CHAPEL HILL - To their surprise, researchers at the University of North Carolina at Chapel Hill and colleagues have identified scores of programs around the United States that provide scholarships, loan forgiveness plans and incentives to doctors and others to practice in medically under-served areas. "Federal programs, such as the National Health Service Corps and the smaller Indian Health Service, are well-known efforts to provide doctors and other health practitioners to parts of the country, mostly rural areas, that don't have enough health workers," said Dr. Donald E. Pathman, senior fellow at the Cecil G. Sheps Center for Health Services Research. "By surveying every state to see what it provides, we've found what amounts to an unheralded health-care safety net spread by individual states to boost the number of primary-care practitioners in places with the greatest need. What's interesting is that nobody before knew the extent and apparent effectiveness of state efforts since there's no central clearinghouse for such information, not even the federal government."
Forty-one states sponsored such programs. In North Carolina, for example, six programs channel doctors, nurse practitioners, physicians' assistants and nurse midwives to under-served counties in exchange for financial incentives.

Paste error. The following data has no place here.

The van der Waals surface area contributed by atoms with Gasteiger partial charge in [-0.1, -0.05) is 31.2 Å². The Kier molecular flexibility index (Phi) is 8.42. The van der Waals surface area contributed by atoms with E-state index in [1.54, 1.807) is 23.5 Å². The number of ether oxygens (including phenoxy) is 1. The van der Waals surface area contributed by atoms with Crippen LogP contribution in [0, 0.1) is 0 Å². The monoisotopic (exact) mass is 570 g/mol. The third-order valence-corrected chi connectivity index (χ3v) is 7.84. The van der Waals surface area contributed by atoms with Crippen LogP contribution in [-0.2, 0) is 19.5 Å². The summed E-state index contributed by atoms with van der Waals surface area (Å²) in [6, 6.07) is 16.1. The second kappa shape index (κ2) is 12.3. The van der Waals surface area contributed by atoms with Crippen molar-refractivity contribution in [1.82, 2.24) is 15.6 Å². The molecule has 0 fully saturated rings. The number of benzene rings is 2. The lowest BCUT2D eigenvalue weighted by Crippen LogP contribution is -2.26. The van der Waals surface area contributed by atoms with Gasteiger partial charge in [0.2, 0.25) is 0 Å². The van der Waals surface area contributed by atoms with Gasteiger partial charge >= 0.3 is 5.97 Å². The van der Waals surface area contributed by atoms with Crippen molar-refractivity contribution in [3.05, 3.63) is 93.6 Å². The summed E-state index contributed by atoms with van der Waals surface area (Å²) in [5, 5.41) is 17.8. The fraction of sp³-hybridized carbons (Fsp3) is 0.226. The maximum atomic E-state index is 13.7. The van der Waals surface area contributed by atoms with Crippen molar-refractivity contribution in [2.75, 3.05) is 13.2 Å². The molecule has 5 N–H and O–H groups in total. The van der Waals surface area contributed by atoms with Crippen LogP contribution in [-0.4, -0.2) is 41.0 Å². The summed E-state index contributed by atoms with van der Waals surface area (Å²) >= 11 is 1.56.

A report on the research appears in the Oct. 25 issue of the Journal of the American Medical Association. Besides Pathman, authors are Dr. Thomas R. Konrad, Dr. Tyndall Harris and Kathleen D. Crook of the Sheps center, Dr. Donald H. Taylor Jr. of Duke University's Terry Sanford Institute of Public Policy Studies and Dr. Tonya S. King of Pennsylvania State University.
Others are Tim M. Henderson of the National Conference of State Legislatures in Washington, D.C., James Bernstein and Thomas Tucker of the N.C. Office of Rural Health and Resource Development, Dr. Cora Spaulding of Piedmont Health Services in Carrboro and Dr. Gary G. Koch of th
Contact: David Williamson
University of North Carolina at Chapel Hill